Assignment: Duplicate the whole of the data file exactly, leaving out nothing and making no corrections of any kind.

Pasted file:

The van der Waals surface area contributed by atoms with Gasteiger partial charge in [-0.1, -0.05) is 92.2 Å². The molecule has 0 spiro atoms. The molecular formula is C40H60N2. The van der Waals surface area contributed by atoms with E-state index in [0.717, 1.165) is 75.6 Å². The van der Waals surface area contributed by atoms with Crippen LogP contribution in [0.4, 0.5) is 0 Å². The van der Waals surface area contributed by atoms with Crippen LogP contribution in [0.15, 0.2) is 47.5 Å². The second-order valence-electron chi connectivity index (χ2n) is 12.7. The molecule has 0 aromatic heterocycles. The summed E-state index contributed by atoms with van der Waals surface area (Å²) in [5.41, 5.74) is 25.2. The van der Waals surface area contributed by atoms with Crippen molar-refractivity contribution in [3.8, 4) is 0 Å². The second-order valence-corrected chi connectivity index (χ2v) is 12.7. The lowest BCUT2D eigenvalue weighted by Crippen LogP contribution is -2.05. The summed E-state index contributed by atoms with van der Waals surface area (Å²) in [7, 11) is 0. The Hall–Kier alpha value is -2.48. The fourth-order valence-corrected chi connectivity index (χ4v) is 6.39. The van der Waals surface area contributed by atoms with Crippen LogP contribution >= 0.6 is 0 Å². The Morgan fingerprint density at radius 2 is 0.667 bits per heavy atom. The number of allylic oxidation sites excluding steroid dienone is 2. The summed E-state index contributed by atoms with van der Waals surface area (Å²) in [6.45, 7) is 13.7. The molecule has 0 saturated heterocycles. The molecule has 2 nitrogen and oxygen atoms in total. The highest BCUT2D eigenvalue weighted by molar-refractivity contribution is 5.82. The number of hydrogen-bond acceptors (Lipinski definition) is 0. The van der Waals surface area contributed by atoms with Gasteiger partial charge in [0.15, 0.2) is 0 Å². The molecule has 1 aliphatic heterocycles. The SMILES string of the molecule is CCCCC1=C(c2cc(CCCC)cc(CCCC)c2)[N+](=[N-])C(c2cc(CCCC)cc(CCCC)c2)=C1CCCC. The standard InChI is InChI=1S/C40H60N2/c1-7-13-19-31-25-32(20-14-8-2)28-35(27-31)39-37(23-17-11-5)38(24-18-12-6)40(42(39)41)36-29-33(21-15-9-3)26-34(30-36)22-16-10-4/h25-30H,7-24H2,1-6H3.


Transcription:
The van der Waals surface area contributed by atoms with Gasteiger partial charge in [-0.1, -0.05) is 92.2 Å². The molecule has 0 spiro atoms. The molecular formula is C40H60N2. The van der Waals surface area contributed by atoms with E-state index in [0.717, 1.165) is 75.6 Å². The van der Waals surface area contributed by atoms with Crippen LogP contribution in [0.4, 0.5) is 0 Å². The van der Waals surface area contributed by atoms with Crippen LogP contribution in [0.15, 0.2) is 47.5 Å². The second-order valence-electron chi connectivity index (χ2n) is 12.7. The molecule has 0 aromatic heterocycles. The summed E-state index contributed by atoms with van der Waals surface area (Å²) in [5.41, 5.74) is 25.2. The van der Waals surface area contributed by atoms with Crippen molar-refractivity contribution in [3.8, 4) is 0 Å². The second-order valence-corrected chi connectivity index (χ2v) is 12.7. The lowest BCUT2D eigenvalue weighted by Crippen LogP contribution is -2.05. The summed E-state index contributed by atoms with van der Waals surface area (Å²) in [7, 11) is 0. The Hall–Kier alpha value is -2.48. The fourth-order valence-corrected chi connectivity index (χ4v) is 6.39. The van der Waals surface area contributed by atoms with Crippen LogP contribution >= 0.6 is 0 Å². The Morgan fingerprint density at radius 2 is 0.667 bits per heavy atom. The number of allylic oxidation sites excluding steroid dienone is 2. The summed E-state index contributed by atoms with van der Waals surface area (Å²) in [6.45, 7) is 13.7. The molecule has 0 saturated heterocycles. The molecule has 2 nitrogen and oxygen atoms in total. The highest BCUT2D eigenvalue weighted by molar-refractivity contribution is 5.82. The number of hydrogen-bond acceptors (Lipinski definition) is 0. The van der Waals surface area contributed by atoms with Gasteiger partial charge in [0.15, 0.2) is 0 Å². The molecule has 1 aliphatic heterocycles. The SMILES string of the molecule is CCCCC1=C(c2cc(CCCC)cc(CCCC)c2)[N+](=[N-])C(c2cc(CCCC)cc(CCCC)c2)=C1CCCC. The standard InChI is InChI=1S/C40H60N2/c1-7-13-19-31-25-32(20-14-8-2)28-35(27-31)39-37(23-17-11-5)38(24-18-12-6)40(42(39)41)36-29-33(21-15-9-3)26-34(30-36)22-16-10-4/h25-30H,7-24H2,1-6H3.